Specifically, across all CFS sessions, suppression durations for famous faces differed between emotional knowledge conditions, with gradually increasing suppression times from positive over neutral to negative conditions. In contrast, for newly learned faces–where the assignment of faces to emotional knowledge condition was counterbalanced across participants to rule out any influence of putative visual stimulus differences–no effects of affective knowledge were found (see Fig 3). This may suggest that only well-established affective knowledge, but not newly acquired information, influences suppression durations. However, emotion effects for famous faces were very similar for upright and inverted faces. As face recognition is impaired for inverted relative to upright faces [41,42], affective responses may be weakened as well, and genuine influences of emotional knowledge may be reduced by face inversion. The fact that the present emotion effects did not differ significantly between upright and inverted famous faces therefore may point to an influence of uncontrolled visual differences between emotion conditions, which are preserved in inverted faces. Uncontrolled differences between face stimuli are also suggested by the finding that emotion effects failed to reach significance in linear mixed effects analyses with subjects and items as crossed random factors. Further analyses aimed at examining the factors which might underlie the differences between emotion conditions obtained in the standard analyses showed that valence ratings for individual famous faces–which presumably provide a more specific measure of affective knowledge than the broad predefined experimental categories—were not a significant predictor of suppression durations. By contrast, spatial frequency content, a purely low level visual factor, did predict suppression time, with significantly lower durations for higher spatial frequency content. Thus, while it seems conceivable that affective knowledge influences suppression time only after repeated exposure and with long established memory representations—and possibly only after repeated emotional responses –valence ratings had no influence on suppression times whereas high spatial frequency content facilitated detection. However, the interpretation of the differences between affective knowledge conditions in terms of visual confounds is limited by the fact that the visual factor included in our analyses, i.e., spatial frequency content differed only numerically, but not statistically, between the affective knowledge conditions, such that neither valence nor spatial frequency contents can fully account for the observed pattern of results across emotion categories.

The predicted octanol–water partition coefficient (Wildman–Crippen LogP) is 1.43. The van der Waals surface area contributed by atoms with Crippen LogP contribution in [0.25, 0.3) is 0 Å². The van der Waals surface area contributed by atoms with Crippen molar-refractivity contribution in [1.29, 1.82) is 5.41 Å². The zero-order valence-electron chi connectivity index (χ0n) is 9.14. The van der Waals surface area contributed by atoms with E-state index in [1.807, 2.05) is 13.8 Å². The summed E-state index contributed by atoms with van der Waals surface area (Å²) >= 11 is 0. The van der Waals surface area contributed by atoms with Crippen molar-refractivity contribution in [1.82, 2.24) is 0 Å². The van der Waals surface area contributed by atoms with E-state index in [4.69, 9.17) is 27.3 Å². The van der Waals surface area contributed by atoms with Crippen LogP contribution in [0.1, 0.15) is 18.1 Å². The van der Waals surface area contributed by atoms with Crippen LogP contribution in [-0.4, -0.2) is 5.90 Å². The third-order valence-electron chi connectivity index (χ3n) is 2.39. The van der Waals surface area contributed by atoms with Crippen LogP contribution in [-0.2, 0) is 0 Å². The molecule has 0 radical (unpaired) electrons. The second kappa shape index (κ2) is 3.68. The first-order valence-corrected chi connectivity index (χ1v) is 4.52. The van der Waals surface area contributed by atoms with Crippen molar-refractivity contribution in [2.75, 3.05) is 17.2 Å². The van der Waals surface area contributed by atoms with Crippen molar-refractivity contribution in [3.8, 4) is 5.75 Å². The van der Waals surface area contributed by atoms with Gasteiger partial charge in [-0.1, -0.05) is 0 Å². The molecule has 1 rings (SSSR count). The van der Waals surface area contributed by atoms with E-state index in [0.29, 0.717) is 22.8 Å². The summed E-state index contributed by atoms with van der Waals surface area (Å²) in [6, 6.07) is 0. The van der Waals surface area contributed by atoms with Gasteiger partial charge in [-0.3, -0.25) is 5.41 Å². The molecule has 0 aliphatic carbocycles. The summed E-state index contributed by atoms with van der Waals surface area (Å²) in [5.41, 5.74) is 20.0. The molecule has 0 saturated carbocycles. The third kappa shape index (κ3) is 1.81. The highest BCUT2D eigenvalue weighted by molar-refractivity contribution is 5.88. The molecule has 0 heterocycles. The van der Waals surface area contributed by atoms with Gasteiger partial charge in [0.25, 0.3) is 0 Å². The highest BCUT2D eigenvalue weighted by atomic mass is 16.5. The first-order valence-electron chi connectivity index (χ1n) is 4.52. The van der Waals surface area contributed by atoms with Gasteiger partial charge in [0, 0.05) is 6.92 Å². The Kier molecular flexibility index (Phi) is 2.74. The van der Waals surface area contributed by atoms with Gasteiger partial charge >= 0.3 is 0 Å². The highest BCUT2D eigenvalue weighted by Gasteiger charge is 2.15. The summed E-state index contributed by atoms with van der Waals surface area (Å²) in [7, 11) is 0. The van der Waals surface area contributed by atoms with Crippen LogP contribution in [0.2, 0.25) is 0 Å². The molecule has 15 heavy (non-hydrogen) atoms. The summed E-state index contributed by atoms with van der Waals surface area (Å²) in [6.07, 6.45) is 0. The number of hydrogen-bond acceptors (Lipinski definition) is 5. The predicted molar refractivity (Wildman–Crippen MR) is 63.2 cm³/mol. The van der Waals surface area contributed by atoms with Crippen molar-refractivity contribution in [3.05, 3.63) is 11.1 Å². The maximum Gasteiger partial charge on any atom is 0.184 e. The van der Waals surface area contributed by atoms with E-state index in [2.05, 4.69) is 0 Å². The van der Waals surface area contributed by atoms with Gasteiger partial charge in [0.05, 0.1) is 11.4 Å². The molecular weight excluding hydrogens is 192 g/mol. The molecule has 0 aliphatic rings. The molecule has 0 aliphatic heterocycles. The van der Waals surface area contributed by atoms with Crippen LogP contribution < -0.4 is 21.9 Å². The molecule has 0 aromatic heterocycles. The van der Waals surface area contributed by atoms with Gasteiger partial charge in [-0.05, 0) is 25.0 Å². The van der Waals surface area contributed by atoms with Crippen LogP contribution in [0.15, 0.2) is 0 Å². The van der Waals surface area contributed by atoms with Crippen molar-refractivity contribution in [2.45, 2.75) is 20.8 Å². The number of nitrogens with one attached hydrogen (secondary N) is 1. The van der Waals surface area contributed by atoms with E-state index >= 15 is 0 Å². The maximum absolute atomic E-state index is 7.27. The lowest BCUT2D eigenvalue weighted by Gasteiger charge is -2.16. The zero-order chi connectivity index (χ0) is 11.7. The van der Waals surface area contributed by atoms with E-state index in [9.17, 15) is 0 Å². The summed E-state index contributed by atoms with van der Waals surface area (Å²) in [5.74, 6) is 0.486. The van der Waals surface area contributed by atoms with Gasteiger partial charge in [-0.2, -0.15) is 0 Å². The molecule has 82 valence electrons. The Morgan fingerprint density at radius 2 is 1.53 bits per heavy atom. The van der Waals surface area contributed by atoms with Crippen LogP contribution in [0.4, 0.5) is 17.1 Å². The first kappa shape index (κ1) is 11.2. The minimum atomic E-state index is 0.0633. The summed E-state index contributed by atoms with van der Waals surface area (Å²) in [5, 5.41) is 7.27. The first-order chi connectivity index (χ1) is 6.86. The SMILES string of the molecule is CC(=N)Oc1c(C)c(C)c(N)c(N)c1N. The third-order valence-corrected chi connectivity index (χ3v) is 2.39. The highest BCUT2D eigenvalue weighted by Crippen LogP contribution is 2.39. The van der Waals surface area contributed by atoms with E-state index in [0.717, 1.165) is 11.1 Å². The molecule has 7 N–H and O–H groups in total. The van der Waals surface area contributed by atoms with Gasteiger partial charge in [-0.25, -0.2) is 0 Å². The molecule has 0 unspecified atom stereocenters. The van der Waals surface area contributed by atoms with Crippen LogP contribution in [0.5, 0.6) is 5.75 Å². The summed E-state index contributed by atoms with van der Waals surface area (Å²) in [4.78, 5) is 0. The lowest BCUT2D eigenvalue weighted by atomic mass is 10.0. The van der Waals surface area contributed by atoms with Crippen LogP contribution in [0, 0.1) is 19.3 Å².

We would also like to note that suppression durations did not differ between newly learned and famous faces. Influences of familiarity might have been expected based on previous evidence by Gobbini et al.  who observed facilitated perception of familiar faces. However, Gobbini et al. presented personally familiar instead of famous faces which are presumably much more relevant to the participants so that there does not seem to be a direct contradiction between the results. Furthermore, even though the present sample size (n = 48) does not allow for reliable conclusions concerning the influence of personality variables, we would like to share the information that a multiple regression analysis showed no relation between any of the five personality factors measured by the NEO-FFI (Neuroticism, Extraversion, Openness, Agreeableness, Conscientiousness) and the influence of negative information on suppression durations for newly learned faces directly after learning (session 2). This dependent measure was chosen because it most closely corresponds to the emotion effect which Anderson et al.  observed in dominance durations during binocular rivalry. However, even though Neuroticism and Extraversion have been related to emotion processing , and Agreeableness has been linked to emotional regulation in social contexts , there was no relation between these variables and the influence of negative affective information on b-CFS.